When I was unhealthy, I was a terrible sleeper. I’d stay up late (doing paperwork for my business), then I’d watch the news and head to bed. I’d toss and turn for 2-3 hours and then I’d start my day feeling groggy and exhausted.
When you get less sleep than your body needs, you are setting yourself up for:
- A slower metabolism (if you sleep less than 6.5 hours per night it makes your body more likely to gain weight)
- Accelerated aging process and, possibly, the early stages of diabetes.
- High blood pressure, obesity and memory loss.
Don’t make my mistakes! Here is how I blew it:
- Stayed up too late and caught a “second wind”. If you feel tired, go to bed! Fighting through it to fold one more load of laundry isn’t worth it.
- Kept my mind too active by doing business work and watching the news. Listening to music or reading a book would have lowered my stress hormones, making it easier to fall asleep.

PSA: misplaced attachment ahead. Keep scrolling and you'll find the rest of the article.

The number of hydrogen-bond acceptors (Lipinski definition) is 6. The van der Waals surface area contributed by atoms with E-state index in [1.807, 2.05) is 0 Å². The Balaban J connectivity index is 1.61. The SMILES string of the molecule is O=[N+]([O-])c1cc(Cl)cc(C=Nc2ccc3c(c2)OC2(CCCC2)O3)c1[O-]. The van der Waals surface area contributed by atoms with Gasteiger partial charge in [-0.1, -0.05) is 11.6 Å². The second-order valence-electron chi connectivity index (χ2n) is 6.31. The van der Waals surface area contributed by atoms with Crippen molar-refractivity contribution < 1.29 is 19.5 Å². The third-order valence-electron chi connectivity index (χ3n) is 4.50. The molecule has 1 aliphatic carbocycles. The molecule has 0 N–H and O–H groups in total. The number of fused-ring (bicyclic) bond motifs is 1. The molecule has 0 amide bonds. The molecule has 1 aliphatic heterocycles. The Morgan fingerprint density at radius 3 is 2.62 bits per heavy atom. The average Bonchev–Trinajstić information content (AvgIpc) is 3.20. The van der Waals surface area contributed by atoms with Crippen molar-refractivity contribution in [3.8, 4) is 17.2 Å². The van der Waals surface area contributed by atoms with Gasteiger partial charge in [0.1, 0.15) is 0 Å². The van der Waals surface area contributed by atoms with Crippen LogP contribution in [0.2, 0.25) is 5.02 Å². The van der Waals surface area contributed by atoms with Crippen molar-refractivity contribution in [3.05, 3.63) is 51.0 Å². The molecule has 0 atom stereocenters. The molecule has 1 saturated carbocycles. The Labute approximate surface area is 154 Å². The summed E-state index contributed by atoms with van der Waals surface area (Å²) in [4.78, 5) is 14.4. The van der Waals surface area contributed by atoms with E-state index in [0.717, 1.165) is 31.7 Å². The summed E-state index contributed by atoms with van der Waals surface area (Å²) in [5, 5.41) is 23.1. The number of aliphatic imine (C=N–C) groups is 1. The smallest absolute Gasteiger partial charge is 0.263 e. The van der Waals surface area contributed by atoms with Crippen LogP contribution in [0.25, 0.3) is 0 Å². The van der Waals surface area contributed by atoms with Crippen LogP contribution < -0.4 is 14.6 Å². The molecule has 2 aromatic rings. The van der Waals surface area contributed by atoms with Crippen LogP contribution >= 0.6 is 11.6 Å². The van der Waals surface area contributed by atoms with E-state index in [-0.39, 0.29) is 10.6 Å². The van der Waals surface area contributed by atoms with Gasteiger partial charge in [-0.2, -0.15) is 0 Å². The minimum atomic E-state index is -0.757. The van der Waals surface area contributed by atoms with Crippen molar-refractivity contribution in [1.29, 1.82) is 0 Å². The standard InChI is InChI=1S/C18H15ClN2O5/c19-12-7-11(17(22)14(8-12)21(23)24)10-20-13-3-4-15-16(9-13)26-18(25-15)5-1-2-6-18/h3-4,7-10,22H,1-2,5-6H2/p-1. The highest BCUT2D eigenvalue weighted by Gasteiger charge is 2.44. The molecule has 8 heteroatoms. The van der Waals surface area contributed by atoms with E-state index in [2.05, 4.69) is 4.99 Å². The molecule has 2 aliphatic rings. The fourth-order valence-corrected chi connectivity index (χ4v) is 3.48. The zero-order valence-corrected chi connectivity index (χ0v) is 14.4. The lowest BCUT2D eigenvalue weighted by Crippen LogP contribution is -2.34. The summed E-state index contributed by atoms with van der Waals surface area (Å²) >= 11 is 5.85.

- I kept my living room lights on high-bright light can mimic sunshine, making you feel more energetic. Go buy some light switch dimmers this weekend…
My Favorite Tips for a Great Night of Sleep
- Wear socks to bed. When you lie down your body prepares for sleep by distributing hear from your core out to the fingers and toes. By warming up your feet, you signal your body that it’s time for sleep.
- Wear an eye mask. Sleeping in complete darkness signals your body to produce more melatonin, the hormone that helps you sleep, so you can fall asleep faster and sleep more deeply. It doesn’t take much light to “turn off” this process, so get rid of your night light and don’t turn on any lights if you need to take a potty break.
- Turn off all screens! That’s right; avoid computer, TV and video-game screens before bed. The light from these screens signals your body that it is still daytime, and this may keep you from producing melatonin.
Tags: eye mask, high blood pressure, how to sleep better, improve your sleep, insomnia, lack of sleep slows metabolism, melatonin, memory loss, metabolism, Sleep sleep problems, socks, stages of diabetes, stress hormones